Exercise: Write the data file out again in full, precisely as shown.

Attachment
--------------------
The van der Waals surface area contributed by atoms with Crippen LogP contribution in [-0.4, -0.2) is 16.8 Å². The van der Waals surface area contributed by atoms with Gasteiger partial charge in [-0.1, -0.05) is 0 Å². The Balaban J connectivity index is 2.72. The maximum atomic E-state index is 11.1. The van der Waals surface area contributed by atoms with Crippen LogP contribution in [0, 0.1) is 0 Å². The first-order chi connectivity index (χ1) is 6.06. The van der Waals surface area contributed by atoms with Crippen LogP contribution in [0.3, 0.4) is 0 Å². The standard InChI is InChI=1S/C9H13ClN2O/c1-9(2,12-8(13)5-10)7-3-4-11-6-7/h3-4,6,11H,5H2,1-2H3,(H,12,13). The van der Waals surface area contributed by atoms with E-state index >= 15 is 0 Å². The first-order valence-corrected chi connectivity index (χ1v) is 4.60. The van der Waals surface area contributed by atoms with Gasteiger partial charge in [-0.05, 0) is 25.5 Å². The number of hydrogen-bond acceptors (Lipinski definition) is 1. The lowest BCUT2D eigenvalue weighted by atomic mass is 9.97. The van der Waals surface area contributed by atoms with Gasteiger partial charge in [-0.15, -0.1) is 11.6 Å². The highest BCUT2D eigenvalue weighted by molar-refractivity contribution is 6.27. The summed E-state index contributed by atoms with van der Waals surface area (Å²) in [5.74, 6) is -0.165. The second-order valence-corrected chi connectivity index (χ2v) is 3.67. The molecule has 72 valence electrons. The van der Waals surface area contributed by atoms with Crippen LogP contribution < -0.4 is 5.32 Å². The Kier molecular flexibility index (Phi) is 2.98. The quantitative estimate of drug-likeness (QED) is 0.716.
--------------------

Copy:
The van der Waals surface area contributed by atoms with Crippen LogP contribution in [-0.4, -0.2) is 16.8 Å². The van der Waals surface area contributed by atoms with Gasteiger partial charge in [-0.1, -0.05) is 0 Å². The Balaban J connectivity index is 2.72. The maximum atomic E-state index is 11.1. The van der Waals surface area contributed by atoms with Crippen LogP contribution in [0, 0.1) is 0 Å². The first-order chi connectivity index (χ1) is 6.06. The van der Waals surface area contributed by atoms with Crippen LogP contribution in [0.3, 0.4) is 0 Å². The standard InChI is InChI=1S/C9H13ClN2O/c1-9(2,12-8(13)5-10)7-3-4-11-6-7/h3-4,6,11H,5H2,1-2H3,(H,12,13). The van der Waals surface area contributed by atoms with E-state index >= 15 is 0 Å². The first-order valence-corrected chi connectivity index (χ1v) is 4.60. The van der Waals surface area contributed by atoms with Gasteiger partial charge in [-0.05, 0) is 25.5 Å². The number of hydrogen-bond acceptors (Lipinski definition) is 1. The lowest BCUT2D eigenvalue weighted by atomic mass is 9.97. The van der Waals surface area contributed by atoms with Gasteiger partial charge in [-0.15, -0.1) is 11.6 Å². The highest BCUT2D eigenvalue weighted by molar-refractivity contribution is 6.27. The summed E-state index contributed by atoms with van der Waals surface area (Å²) in [5.74, 6) is -0.165. The second-order valence-corrected chi connectivity index (χ2v) is 3.67. The molecule has 72 valence electrons. The van der Waals surface area contributed by atoms with Crippen LogP contribution < -0.4 is 5.32 Å². The Kier molecular flexibility index (Phi) is 2.98. The quantitative estimate of drug-likeness (QED) is 0.716.